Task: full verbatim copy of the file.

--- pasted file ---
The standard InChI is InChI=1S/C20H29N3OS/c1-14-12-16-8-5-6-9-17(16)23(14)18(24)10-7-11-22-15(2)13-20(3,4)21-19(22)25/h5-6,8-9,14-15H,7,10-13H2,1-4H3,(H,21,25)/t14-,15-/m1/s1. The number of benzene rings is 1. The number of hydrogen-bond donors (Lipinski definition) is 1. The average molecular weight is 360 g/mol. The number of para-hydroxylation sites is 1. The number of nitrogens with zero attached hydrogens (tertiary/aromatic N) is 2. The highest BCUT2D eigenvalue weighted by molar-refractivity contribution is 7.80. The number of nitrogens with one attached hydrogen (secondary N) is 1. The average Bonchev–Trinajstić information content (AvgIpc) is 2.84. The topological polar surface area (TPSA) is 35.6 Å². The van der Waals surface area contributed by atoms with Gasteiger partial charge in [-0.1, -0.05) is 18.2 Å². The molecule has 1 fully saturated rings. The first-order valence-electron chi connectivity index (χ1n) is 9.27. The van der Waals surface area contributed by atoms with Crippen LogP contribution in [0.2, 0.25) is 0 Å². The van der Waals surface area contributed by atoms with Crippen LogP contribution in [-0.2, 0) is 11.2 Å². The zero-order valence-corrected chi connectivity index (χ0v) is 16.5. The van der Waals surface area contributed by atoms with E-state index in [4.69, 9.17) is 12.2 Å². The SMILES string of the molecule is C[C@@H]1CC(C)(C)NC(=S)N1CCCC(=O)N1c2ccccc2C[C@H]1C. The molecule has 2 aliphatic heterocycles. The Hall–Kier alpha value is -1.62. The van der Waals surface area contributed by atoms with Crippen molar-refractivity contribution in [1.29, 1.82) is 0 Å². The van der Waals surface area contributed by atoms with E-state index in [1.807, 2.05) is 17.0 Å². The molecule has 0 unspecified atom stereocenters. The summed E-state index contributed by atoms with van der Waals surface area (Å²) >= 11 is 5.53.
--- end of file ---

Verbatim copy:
The standard InChI is InChI=1S/C20H29N3OS/c1-14-12-16-8-5-6-9-17(16)23(14)18(24)10-7-11-22-15(2)13-20(3,4)21-19(22)25/h5-6,8-9,14-15H,7,10-13H2,1-4H3,(H,21,25)/t14-,15-/m1/s1. The number of benzene rings is 1. The number of hydrogen-bond donors (Lipinski definition) is 1. The average molecular weight is 360 g/mol. The number of para-hydroxylation sites is 1. The number of nitrogens with zero attached hydrogens (tertiary/aromatic N) is 2. The highest BCUT2D eigenvalue weighted by molar-refractivity contribution is 7.80. The number of nitrogens with one attached hydrogen (secondary N) is 1. The average Bonchev–Trinajstić information content (AvgIpc) is 2.84. The topological polar surface area (TPSA) is 35.6 Å². The van der Waals surface area contributed by atoms with Gasteiger partial charge in [-0.1, -0.05) is 18.2 Å². The molecule has 1 fully saturated rings. The first-order valence-electron chi connectivity index (χ1n) is 9.27. The van der Waals surface area contributed by atoms with Crippen LogP contribution in [0.2, 0.25) is 0 Å². The van der Waals surface area contributed by atoms with Crippen LogP contribution in [-0.2, 0) is 11.2 Å². The zero-order valence-corrected chi connectivity index (χ0v) is 16.5. The van der Waals surface area contributed by atoms with E-state index in [4.69, 9.17) is 12.2 Å². The SMILES string of the molecule is C[C@@H]1CC(C)(C)NC(=S)N1CCCC(=O)N1c2ccccc2C[C@H]1C. The molecule has 2 aliphatic heterocycles. The Hall–Kier alpha value is -1.62. The van der Waals surface area contributed by atoms with Crippen molar-refractivity contribution in [1.29, 1.82) is 0 Å². The van der Waals surface area contributed by atoms with E-state index in [1.807, 2.05) is 17.0 Å². The molecule has 0 unspecified atom stereocenters. The summed E-state index contributed by atoms with van der Waals surface area (Å²) >= 11 is 5.53.